Tyrese Maxey has lit the NBA on fire this year. The (he’s still just) 23-year-old budding superstar is averaging 27.1 points per game, 6.7 assists, 5.8 free throw attempts (!), shooting 39.9 percent from distance on a whopping 8.3 3PA per contest. And Maxey isn’t just a hooper, he’s also a journalist in the making hosting his own podcast called “Maxey on the Mic.”
In his most recent pod, the combo guard interviews none other than Joel Hans “The Process” Embiid. Embiid isn’t having a terrible season either. The reigning MVP is downplaying his recent knee scare, but he sits atop the NBA.com KIA MVP ranking while averaging a league-leading 33.3 points. per game, 6.4 dimes, 1.9 blocks and 1 steal.
Most 50/10/5 games on 60 FG%, last 40 years:— StatMuse (@statmuse) December 7, 2023
4 — Embiid
4 — Jordan pic.twitter.com/eJfuuQPJ6n
Embiid is an unstoppable, destructive two-way force and the big man joined his teammate for the hour-plus interview.
Let’s get to some takeaways.
Tyrese, in true Howard Stern journalistic form, begins with a couple “warm up” questions to allow his guest to help him get comfy.
Maxey asks Joel how he was able to resolve all of the losses the team suffered during The Process’ early years given his competitive nature and superhuman drive to win.
“...The Process, that I was really pushing wasn’t about basketball. It was about everything that I went through. Everything that I was going through. Think about it, if I miss — say my foot — I’m missing my second year [with a fractured navicular bone], everybody’s talking, all this all these stories are coming out, ‘Joel is 500 lbs,’ ‘he’ll never play a game of basketball in the NBA, ‘his career is over,’ a bunch of stuff and then we had a new GM ... and then I lost my brother, so at that point, I’m like ‘you know what, everybody is just talking like ‘Joel can’t do this,’ ‘he can’t do that,’ ‘he’ll never be able to play,’ he’s dealing with all this stuff,’ so I’m like ‘OK, this is what I believe in, this is my process and I’m gonna trust it.”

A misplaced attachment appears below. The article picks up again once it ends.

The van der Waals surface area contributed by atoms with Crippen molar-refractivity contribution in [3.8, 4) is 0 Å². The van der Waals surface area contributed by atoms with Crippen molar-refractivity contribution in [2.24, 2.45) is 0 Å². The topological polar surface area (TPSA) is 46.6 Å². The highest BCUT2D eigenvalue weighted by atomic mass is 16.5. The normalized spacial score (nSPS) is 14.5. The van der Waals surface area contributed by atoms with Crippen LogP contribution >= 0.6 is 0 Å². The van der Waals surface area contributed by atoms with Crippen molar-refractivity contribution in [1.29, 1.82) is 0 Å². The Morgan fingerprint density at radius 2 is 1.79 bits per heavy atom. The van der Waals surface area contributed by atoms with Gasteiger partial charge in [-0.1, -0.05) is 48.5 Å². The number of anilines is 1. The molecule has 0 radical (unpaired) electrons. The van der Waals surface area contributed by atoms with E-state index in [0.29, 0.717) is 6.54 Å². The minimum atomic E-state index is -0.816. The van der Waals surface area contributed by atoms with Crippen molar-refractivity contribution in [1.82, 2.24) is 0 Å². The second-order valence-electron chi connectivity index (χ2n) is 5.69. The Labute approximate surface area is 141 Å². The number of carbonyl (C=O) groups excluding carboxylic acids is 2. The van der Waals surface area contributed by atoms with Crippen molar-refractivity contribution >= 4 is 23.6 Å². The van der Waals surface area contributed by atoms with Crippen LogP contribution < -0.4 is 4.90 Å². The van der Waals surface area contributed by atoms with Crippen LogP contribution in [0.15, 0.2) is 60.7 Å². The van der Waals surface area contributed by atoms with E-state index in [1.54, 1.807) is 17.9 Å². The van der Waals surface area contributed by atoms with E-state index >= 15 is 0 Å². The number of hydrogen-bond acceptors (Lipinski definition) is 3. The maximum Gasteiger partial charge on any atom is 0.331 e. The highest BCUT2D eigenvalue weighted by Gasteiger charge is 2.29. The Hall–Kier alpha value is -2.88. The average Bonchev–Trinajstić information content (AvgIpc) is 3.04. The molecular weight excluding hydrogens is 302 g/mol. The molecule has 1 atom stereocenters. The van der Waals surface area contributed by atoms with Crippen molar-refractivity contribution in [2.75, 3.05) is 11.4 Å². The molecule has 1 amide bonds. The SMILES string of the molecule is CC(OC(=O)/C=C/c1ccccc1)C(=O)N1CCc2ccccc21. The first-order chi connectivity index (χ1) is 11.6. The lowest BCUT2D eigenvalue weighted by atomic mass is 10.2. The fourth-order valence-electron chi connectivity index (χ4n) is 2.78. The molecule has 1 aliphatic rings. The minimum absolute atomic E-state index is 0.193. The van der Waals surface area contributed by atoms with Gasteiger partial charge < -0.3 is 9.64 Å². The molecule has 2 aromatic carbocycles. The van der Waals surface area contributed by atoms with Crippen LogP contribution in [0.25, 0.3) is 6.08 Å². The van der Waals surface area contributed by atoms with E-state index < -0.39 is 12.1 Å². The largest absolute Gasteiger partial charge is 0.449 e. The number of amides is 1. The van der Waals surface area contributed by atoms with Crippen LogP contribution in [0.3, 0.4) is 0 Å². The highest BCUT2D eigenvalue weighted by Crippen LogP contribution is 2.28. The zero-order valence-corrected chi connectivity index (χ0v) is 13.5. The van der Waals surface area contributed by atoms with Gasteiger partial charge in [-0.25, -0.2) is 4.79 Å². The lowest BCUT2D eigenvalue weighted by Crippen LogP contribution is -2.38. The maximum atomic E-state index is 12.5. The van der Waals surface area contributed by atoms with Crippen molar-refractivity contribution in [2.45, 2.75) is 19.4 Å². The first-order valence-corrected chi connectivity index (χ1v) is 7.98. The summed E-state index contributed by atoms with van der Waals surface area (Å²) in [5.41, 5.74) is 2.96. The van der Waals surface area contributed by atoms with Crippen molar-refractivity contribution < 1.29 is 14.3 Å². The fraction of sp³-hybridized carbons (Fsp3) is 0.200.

Joel is talking about how so many fans, reporters, radio hosts and pundits were trashing the Sixers and him at the time. So while he didn’t directly answer Maxey’s question about where did the actual “Trust the Process” phrase come from (Process Legend Tony Wroten once revealed that the players were told this all the time), Joel does make clear that when he used the phrase it was always bigger than roundball; especially because he wasn’t able to play during those seasons, and as soon as he did the team turned it all around.
Next, Maxey asked Embiid if The Process is over.
“I would say it’s over but it’s not completed.... the whole goal of it is to be competitive and win... but I would say it’s probably over.”
In my humble opinion (and in the opinion of former Sixers’ reporter John Gonzalez), the Process truly ended when the team hired Jerry Colangelo to begin squeezing out Sam Hinkie who drafted Embiid and left the team multiple high-quality first-round draft picks.
Discovering basketball... by playing with a volleyball?
Next, Maxey asked Embiid to talk about discovering hoops back in Cameroon as a teenager:
“[It began while playing] men’s volleyball in Cameroon,” Embiid told him. “And the funny thing is, that’s how I also fell in love with basketball because volleyball you play basically the same size courts as basketball so there would always be hoops around then playing volleyball I would just take the volleyball and start shooting some hoops. And yeah, that’s how it started.”